Indigenous education professionals have met in Perth to discuss the Western Australian Government’s planned cuts to the education sector.
The cuts will see 20% of Aboriginal and Torres Strait Islander support positions scrapped.
The Secretary of the United Voices Union says the education support workers provide an important bridge between teachers and students and culturally appropriate help in classrooms.
Carolyne Smith says the cuts will hit hard in remote communities.
Visitors to Dreamworld on the Gold Coast are set to experience Australia’s First Nations customs and culture in a new feature opening later this month.
After successfully securing funding to work with local traditional owners to build an indigenous tourism experience, Western Yalanji and Ewamian man David Hudson has been brought in as an advisor, choreographer and script writer.
Mr Hudson is an internationally renowned dancer and performer, and was one of the founders of ‘Tjapukai Cultural Park’ in Cairns.
He’s been working with the local Yugambeh mob to create ‘Dreamworld Corroboree’.
Mr. Hudson says Dreamworld’s new edition is huge and positive news for the Gold Coast.
A South Australian public health officer has questioned the effectiveness of the Northern Territory government’s ‘Alcohol Protection Order’.
The bill will see those convicted of committing a crime while intoxicated face limits on buying and consuming alcohol as well as entering licensed premises.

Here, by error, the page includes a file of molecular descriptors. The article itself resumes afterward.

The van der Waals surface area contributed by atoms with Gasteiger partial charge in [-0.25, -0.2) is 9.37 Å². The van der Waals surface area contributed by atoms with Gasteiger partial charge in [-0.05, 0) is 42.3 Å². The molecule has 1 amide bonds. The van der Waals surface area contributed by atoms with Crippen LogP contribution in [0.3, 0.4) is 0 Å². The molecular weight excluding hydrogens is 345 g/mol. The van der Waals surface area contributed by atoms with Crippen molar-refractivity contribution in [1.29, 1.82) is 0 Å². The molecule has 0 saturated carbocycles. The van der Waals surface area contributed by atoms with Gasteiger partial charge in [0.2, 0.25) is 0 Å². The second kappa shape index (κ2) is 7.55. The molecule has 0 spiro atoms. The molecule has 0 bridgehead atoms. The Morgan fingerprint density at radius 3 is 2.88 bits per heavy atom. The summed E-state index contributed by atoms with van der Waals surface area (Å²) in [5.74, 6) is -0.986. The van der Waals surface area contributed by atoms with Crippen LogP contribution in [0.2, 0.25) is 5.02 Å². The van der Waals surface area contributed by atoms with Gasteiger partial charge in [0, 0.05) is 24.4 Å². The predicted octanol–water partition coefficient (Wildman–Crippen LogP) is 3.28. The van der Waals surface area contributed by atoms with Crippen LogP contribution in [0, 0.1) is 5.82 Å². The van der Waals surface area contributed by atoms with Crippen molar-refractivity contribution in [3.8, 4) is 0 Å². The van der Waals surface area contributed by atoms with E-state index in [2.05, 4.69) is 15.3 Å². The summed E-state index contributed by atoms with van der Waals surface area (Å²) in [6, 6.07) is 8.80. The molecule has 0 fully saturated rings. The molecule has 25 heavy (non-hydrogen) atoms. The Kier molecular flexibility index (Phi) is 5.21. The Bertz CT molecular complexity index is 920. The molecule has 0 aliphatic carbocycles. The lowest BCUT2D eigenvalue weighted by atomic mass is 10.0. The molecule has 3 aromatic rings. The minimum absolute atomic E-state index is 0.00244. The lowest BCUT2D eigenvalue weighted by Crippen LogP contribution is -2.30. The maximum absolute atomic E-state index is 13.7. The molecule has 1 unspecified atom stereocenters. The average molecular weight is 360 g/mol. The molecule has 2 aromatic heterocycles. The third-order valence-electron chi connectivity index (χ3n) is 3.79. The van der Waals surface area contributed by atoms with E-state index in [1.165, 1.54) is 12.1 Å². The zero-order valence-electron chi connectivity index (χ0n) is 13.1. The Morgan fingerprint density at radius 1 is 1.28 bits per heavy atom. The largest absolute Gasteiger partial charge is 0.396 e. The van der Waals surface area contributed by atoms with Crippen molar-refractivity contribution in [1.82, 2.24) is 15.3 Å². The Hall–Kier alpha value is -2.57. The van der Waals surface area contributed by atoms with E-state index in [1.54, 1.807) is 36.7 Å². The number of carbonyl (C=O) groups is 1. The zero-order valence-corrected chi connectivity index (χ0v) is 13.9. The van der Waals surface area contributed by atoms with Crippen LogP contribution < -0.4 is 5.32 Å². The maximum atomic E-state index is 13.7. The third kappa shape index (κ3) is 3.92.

Dr David Scrimgeour from the Aboriginal Health Council of South Australia says community supported programs are often more effective than legal punishment, in tackling substance abuse.
A leading economic academic says he’s concerned by the Federal Government’s sense of urgency in encouraging communities in the Northern Territory to sign up to 99 year leases.
Professor Jon Altman is urging communities to give thorough consideration to the idea of giving up their land for nearly a century.
One of the co-chairs of the Congress for First Nations People, Les Malezer, has told NIRS News that the newly appointed Indigenous Advisory Council poses no threat to Congress.
Mr Malezer was speaking in Brisbane, following a forum on Constitutional Recognition held by 989FM.
Indigenous broadcasters from across the globe have gathered in Seoul, South Korea for a four day conference to discuss community broadcasting.
Chair of the Australian Indigenous Communications Association Trevor Tim says the conference is about learning, educating and steering into the future
Mr Tim says another issue is getting more women into lead roles.
Get more from your National Indigenous Radio Service here: http://www.nirs.org.au/
About the National Indigenous Radio Service